Who would have known that a sour quince could become so sweet?
- Quinces are a variety of fruit that originated in south-western Asia and the Middle East; and they contain a large proportion of pectin, enabling the cooked fruit to easily set into jellies and jams.
- The scientific name of the tree that quinces grow on is Cydonia oblonga, from the family Rosaceae, the family of roses, and it is a close relative of pears and apples.
- Quinces grow to an irregular shape spanning 7 to 12 centimetres (2.8 to 4.7 inches) in height, commonly with a slightly smaller diameter.
- Most quinces are extremely bitter until being cooked, and combined with their tough texture, the fruit is generally quite impractical to eat raw.
- The skin of quinces is a bright yellow, with flesh of a cream colour that generally becomes pink when cooked.
- Quinces are often made into preserves, baked desserts, sauces or jellies, as they are flavourful, and with a small quantity of sugar or other sweetener added, they develop a sweet taste.
- Consuming a large quantity of quince fruit seeds at one time can cause a toxic gas to develop in the stomach, as the seeds react with stomach acids.
- Quinces are scented with a pleasant fragrance and flavour, that is described as a combination of citrus, apples and vanilla.
- Each hectare (2.5 acres) of quince trees typically produces from 25 to 35 tonnes (27.6 to 38.6 tons) of fruit, and Turkey was the largest producer in 2012 with around 135,000 tonnes (149,000 tons), which was more than 20% of the world’s production.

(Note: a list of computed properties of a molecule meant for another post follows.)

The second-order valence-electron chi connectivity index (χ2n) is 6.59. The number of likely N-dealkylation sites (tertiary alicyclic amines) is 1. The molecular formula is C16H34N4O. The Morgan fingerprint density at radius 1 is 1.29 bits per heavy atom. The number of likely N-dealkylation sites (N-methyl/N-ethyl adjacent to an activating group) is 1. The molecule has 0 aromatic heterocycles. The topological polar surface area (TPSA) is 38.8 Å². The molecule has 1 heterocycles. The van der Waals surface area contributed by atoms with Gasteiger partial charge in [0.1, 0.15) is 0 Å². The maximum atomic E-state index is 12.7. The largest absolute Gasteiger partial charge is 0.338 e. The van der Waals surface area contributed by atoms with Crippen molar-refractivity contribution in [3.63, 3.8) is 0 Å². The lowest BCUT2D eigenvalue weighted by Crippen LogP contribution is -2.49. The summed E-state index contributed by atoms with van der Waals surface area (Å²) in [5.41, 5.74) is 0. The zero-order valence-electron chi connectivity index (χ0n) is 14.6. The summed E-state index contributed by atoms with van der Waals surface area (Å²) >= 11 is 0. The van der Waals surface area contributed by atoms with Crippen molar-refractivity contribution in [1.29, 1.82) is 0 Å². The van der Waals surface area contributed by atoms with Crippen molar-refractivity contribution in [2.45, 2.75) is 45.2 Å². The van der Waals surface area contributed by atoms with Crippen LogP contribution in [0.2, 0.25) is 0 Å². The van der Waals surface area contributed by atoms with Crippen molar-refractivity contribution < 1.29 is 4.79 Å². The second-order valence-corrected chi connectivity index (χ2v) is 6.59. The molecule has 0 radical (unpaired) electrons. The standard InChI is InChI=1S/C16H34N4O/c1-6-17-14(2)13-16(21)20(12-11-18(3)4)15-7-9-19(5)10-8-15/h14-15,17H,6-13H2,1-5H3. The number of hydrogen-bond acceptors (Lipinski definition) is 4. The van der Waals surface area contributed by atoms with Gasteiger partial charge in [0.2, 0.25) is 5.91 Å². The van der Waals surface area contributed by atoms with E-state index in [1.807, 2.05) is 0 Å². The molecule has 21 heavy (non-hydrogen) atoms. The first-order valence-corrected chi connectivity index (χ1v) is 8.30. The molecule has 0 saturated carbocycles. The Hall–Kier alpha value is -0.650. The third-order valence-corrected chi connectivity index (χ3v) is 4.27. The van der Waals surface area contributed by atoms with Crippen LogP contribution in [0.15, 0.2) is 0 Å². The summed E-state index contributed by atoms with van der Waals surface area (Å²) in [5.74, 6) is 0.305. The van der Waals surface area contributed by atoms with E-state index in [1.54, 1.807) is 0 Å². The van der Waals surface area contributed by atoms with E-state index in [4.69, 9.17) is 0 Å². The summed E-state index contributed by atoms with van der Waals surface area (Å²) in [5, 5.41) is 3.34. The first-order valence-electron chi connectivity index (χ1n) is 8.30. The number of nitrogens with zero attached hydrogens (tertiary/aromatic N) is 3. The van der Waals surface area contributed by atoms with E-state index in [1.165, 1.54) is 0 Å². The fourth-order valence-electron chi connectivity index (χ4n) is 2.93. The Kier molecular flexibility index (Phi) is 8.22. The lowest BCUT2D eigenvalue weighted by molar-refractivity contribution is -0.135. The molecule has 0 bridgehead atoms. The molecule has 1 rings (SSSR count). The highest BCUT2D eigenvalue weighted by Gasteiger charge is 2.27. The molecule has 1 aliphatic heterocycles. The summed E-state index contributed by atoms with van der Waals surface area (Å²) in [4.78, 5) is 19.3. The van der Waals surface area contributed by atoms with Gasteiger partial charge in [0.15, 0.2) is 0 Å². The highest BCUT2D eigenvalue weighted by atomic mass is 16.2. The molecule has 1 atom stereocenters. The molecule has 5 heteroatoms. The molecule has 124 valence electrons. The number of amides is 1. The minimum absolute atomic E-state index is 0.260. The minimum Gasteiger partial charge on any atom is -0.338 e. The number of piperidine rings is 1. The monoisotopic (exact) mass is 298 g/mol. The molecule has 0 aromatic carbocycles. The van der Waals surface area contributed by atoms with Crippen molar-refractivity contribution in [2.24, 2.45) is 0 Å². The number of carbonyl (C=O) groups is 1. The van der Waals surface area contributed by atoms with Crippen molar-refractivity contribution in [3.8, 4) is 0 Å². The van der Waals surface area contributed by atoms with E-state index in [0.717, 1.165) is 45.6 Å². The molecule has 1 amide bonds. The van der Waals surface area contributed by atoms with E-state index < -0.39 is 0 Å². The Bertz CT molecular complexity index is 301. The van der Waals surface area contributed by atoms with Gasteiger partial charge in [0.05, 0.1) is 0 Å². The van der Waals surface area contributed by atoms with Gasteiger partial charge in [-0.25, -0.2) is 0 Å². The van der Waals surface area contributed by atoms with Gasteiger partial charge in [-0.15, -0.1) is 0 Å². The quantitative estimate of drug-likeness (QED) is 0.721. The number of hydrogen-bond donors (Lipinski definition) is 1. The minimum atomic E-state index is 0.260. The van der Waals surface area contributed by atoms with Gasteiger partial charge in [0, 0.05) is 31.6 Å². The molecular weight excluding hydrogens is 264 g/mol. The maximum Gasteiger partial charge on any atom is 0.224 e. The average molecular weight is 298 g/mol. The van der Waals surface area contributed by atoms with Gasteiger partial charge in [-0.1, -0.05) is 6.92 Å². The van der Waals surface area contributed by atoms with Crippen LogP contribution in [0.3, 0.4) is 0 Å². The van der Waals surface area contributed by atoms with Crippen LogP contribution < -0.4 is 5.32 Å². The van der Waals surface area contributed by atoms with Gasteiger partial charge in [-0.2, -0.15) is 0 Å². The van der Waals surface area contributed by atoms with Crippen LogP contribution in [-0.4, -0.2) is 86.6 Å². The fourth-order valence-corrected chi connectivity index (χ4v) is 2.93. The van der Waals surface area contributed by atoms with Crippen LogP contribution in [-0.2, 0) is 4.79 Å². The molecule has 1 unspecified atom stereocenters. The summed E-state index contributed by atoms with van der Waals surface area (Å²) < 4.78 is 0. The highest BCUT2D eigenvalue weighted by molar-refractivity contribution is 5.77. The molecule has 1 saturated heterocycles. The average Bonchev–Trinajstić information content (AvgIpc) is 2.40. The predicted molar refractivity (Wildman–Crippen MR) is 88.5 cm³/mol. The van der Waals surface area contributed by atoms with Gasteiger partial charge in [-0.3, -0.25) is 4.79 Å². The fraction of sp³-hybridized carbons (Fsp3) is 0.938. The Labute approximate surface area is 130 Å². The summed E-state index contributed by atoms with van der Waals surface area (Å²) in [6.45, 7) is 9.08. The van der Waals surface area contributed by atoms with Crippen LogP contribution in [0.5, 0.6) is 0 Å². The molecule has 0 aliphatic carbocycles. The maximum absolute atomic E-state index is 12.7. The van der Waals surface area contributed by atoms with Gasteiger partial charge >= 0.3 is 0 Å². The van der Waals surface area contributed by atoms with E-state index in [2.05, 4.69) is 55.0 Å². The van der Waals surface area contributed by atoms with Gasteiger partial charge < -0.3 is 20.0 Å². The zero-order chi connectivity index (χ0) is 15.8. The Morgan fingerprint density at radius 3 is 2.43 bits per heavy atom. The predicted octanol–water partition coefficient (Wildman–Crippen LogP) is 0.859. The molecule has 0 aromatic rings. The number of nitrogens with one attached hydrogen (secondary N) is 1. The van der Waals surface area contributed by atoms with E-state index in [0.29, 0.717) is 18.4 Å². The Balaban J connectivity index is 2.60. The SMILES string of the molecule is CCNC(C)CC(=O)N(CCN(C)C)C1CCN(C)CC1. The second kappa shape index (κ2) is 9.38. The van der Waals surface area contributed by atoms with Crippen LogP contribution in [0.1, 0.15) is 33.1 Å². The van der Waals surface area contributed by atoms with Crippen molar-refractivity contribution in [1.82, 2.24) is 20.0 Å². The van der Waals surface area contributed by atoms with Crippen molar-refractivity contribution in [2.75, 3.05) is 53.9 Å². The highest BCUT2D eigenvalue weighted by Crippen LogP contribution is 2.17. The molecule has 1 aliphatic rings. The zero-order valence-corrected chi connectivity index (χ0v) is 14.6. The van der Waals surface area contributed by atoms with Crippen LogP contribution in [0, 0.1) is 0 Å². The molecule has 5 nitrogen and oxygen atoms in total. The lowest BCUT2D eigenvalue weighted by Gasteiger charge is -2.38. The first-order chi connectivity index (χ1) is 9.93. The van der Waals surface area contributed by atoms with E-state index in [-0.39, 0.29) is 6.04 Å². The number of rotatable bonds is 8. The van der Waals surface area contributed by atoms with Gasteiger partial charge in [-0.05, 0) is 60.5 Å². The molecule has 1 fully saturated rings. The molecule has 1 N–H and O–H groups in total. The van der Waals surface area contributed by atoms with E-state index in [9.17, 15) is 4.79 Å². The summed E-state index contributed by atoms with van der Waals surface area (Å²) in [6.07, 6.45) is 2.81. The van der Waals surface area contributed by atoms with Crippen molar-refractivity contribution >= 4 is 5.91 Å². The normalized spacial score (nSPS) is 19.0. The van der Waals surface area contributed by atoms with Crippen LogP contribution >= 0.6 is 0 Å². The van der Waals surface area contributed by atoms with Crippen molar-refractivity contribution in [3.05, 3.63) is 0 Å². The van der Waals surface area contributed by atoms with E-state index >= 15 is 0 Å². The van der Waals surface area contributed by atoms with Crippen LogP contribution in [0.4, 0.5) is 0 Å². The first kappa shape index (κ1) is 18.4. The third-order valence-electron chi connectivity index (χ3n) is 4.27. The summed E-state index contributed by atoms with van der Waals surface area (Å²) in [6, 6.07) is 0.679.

- Quinces are good source of vitamin C and have significant quantities of copper, fibre and potassium.
Caves just don’t get any more colourful than the Reed Flute Cave!
- The Reed Flute Cave is a subterranean complex located in the Guangxi Zhuang province of China’s south, in the city of Guilin.
- The ‘Reed Flute Cave’ is also known as the ‘Guilin Reed Flute Cave’, the ‘Palace of Natural Art’ and ‘Nature’s Art Palace’.
- The Reed Flute Cave covers a distance of 240 metres (262 yards) in total, and is believed to have formed by erosion due to the movement of water.
- A variety of limestone stalactites, stalagmites, pillars and other rock formations are featured in the Reed Flute Cave, as well as stunning pools of water.
- The name of ‘ Reed Flute Cave’ was inspired by the abundance of reed prominent at the cave entrance, which has been used to create flutes and pipes.
- Writing can be found inside the Reed Flute Cave, dated to circa 792 AD, from Ancient China’s Tang Dynasty.
- After being forgotten for some 1000 years, the Reed Flute Cave was rediscovered by the area’s inhabitants in World War II, who sought protection from the Japanese military.
- The year of 1962 marks the date of official opening of the Reed Flute Cave to visitors, and millions of people have since toured the cave.
- The Reed Flute Cave contains many rock formations that take an appearance comparable to many objects of nature, including animals and a human, some of which have been given a unique name and legend.
- Man-made neon lights illuminate the Reed Flute Cave, colourfully enhancing the rock formation; and a fee is payable to enter the cave.
Tufted deer are masters at fleeing with a hair to spare.
- Tufted deer are a species of small mammal, native to the mountainous forests of southern to central parts of China in Asia, and they are also thought to exist in northern parts of Myanmar.